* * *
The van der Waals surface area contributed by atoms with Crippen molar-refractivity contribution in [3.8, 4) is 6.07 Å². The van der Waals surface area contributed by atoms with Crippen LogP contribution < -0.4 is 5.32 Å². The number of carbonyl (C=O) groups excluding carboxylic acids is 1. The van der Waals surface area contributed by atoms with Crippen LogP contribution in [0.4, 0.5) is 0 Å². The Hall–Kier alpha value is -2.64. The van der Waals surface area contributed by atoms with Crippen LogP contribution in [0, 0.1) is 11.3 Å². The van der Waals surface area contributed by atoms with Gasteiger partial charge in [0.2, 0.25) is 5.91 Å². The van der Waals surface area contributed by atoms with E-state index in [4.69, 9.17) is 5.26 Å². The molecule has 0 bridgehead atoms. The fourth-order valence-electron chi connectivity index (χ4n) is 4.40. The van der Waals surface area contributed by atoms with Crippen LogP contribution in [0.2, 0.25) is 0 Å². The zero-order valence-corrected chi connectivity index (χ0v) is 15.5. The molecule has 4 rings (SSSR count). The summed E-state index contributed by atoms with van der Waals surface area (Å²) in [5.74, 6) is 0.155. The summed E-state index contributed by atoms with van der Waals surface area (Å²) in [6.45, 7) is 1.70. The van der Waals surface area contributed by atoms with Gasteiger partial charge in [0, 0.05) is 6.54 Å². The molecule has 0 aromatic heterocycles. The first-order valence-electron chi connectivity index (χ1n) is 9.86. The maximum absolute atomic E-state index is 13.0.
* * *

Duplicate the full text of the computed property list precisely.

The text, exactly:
The van der Waals surface area contributed by atoms with Crippen molar-refractivity contribution in [3.8, 4) is 6.07 Å². The van der Waals surface area contributed by atoms with Crippen LogP contribution < -0.4 is 5.32 Å². The number of carbonyl (C=O) groups excluding carboxylic acids is 1. The van der Waals surface area contributed by atoms with Crippen LogP contribution in [0.4, 0.5) is 0 Å². The Hall–Kier alpha value is -2.64. The van der Waals surface area contributed by atoms with Crippen LogP contribution in [0, 0.1) is 11.3 Å². The van der Waals surface area contributed by atoms with Gasteiger partial charge in [0.2, 0.25) is 5.91 Å². The van der Waals surface area contributed by atoms with E-state index in [4.69, 9.17) is 5.26 Å². The molecule has 0 bridgehead atoms. The fourth-order valence-electron chi connectivity index (χ4n) is 4.40. The van der Waals surface area contributed by atoms with Crippen LogP contribution in [0.2, 0.25) is 0 Å². The zero-order valence-corrected chi connectivity index (χ0v) is 15.5. The molecule has 4 rings (SSSR count). The summed E-state index contributed by atoms with van der Waals surface area (Å²) in [5.74, 6) is 0.155. The summed E-state index contributed by atoms with van der Waals surface area (Å²) in [6.45, 7) is 1.70. The van der Waals surface area contributed by atoms with Gasteiger partial charge in [0, 0.05) is 6.54 Å². The molecule has 0 aromatic heterocycles. The first-order valence-electron chi connectivity index (χ1n) is 9.86. The maximum absolute atomic E-state index is 13.0.